I'm .ilways on the lookout for totally impromptu effects, for when |<miu' Mentulisin, a good stock of them may pay great dividends during Hut«-', you have not come prepared.
Ml Hci I A deck of cards is borrowed for use in an impromptu demon-Nr«ti<>n of the intuition that we all have, but most people rarely, if »vci, ujc in everyday life.
'Ml* performer asks that a spectator, who has been selected to serve as Voiii assistant in this experiment, shuffle and cut the deck to their fltc^it'» content. They are then to cut the deck into five piles, placed in f| Inn' between the performer and himself. Me is then to choose any one "i iIn- live piles, which he is to cut, and then he is to look at whatever $m 'l ends upon top of that chosen pile.
Altei explaining how the assistant could have picked any card, since Sir d<. I. was borrowed and shuffled by someone other than the pfcl>'imcr. the assistant is asked to gather up all the cards and then (hulllc them as much as he wishes to.
V# performer then takes the shuffled deck and proceeds to cut it into In< i datively equal piles. Stating that the assistant should answer the iMtfi timer's questions with his first flash of intuition, the performer ilfeii tin forefinger of each of his hands on top of two of the five piles 4ft!1 1 ■ i -ks which one of these two piles should be eliminated from 'ftwtitil' < aiton. Whichever pile is so indicated by the assistant is pushed •mi iikI is not to-be used again.
Itw ■ i Kan I is then asked to place his fingertips on any two of the now I h>* uining piles, and now it becomes the performer's turn to use lit « intuition to indicate which of these two piles should be elim-|Mir ! i l l pushed off to the side, as was done with the first rejected rife 1the now three piles, the perfomier again indicates which two • 'If i'il the assistant is to choose from and again the assistant has a totally free choice of wliich one of the two should be eliminated. Finally, with only two piles remaining, it's again the performer's choice of which one is to be pushed aside leaving only one pile left to be used.
This last pile is then spread about the table so that its approximately ten cards are all separated from each other in a haphazard manner.
The same cooperative method of eliminating cards as before is now used again, the performer pointing to two of the cards while the assistant chooses which of the two will remain, then die assistant chooses two cards while the performer picks wliich one stays.
Finally only two cards of the original fifty- two remain and it's again die performer's turn to choose wliich one of die two is to stay and which is to be eliminated. After a moment of doubt the performer pushes one of the cards aside, leaving only one card left in the center of the table. The assistant is then asked what the card was that he had freely picked at the beginning of the experiment. He is then asked to turn over the remaining card on the table. It's the exact same card!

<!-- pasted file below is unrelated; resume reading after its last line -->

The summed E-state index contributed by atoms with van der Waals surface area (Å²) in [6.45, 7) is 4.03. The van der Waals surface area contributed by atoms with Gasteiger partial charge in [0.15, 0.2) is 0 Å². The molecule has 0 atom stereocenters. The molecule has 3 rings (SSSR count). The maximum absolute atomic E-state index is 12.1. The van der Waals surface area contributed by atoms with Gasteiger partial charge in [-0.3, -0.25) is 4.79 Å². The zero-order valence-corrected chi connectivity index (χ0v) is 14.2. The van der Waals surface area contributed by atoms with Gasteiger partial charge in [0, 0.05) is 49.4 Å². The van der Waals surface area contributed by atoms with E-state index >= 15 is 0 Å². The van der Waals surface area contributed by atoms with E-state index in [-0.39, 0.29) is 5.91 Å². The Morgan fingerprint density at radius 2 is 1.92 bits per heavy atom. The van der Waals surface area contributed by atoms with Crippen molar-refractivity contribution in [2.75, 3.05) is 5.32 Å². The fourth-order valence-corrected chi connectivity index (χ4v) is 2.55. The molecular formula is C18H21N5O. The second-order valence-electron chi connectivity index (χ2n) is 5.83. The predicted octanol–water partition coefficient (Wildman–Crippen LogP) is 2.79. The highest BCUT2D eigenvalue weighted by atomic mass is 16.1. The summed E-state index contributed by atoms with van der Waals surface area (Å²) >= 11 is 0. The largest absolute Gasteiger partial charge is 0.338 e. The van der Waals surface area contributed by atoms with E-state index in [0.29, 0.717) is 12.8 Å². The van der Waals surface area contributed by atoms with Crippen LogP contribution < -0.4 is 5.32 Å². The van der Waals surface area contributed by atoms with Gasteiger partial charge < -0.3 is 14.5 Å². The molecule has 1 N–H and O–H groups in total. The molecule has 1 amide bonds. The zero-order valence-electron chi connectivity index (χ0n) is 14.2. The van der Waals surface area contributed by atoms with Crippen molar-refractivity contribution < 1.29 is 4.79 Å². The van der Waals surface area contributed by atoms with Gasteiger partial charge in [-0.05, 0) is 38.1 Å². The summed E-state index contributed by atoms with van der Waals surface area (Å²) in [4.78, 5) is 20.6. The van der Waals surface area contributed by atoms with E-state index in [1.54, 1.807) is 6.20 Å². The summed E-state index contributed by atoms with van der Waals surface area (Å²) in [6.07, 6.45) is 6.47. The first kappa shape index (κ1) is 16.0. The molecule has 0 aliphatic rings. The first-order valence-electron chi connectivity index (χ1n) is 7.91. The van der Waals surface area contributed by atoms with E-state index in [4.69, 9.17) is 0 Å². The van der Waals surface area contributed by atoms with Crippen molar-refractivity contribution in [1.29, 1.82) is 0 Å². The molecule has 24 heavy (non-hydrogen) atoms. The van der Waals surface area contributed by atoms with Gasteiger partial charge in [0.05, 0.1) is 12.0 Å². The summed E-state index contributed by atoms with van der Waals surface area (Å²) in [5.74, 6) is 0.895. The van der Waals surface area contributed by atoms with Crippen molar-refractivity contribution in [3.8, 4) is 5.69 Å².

Method: Just follow the "Effect" up to the point where the assistant has just replaced the card that he looked at back on top of its pile. Now you go to work. As if a brief aside, you casually place your fingertips of each hand on top of the different piles as you state, "Of course, you had a free choice of any one of these five piles, didn't you?" As this is said, your hands seem to be indicating the different piles that could have been picked.
"It could have been this one, this one, this one, this one, or diis one, couldn't it?", you continue, only when your hand decends upon the pile with the chosen card on top, it pulls the chosen card back towards your thumb, whose nail is placed at die middle rear of it. This will
A view of the top card being nicked by the thumbnail, as the fingers on top of the card pull it back.
muv- a small nick to be created on the chosen card. If done casually, Hut move is totally natural and cannot be detected. 1 know,because it I'Htlrd the hell out of me when I first saw it done. Once the nick is in, , "in work is, for almost all intents and purposes, over.
Huso the deck shuffled and then returned to you. You will notice that tin nick is quite visible if you know what to look for, so when you cut tin dcck into the five piles, just note which pile contains the chosen card.
Place your fingers on any two of the piles which do not contain the . Iioh'ii card, and then ask the spectator which of the two piles is to be eliminated. Place that pile aside and then have your assistant choose my two of the remaining piles. If the chosen pile is one of the two indi-. Jteil by the spectator, you merely eliminate the other one of the two pile», leaving the pile with the chosen card still in contention. Repeat ilus entire process once more, which will leave just two piles, one of which must contain the chosen card. It will be your turn to choose, so you iust can't go wrong. Just eliminate the pile without the chosen card In it.
Have the pile spread about, while you keep an eye on the nicked card. Also, you must count how many cards there are. If there is an even amount of cards, the assistant must be the person to start the elimination process by picking out two piles while the performer chooses which one stays. If there is an odd amount of cards, then the perform-• i .t.irts by picking the two piles wliile the assistant picks which stays ntd which goes. This process will always enable the performer to have ilic List choice of which card will be eliminated, of course, to make sure ili.it the chosen card will be the last card on the table.
I in m .aw "Kandi" do the nail nick location. Although it is as old as the lulls, it look me in badly. In looking for a good application of it, 1 it mr inhered a "Magician's Choice" technique used in the first Larry liokcr book which he credited to Roy Baker. The two principles made for each other so "It takes two" was born.
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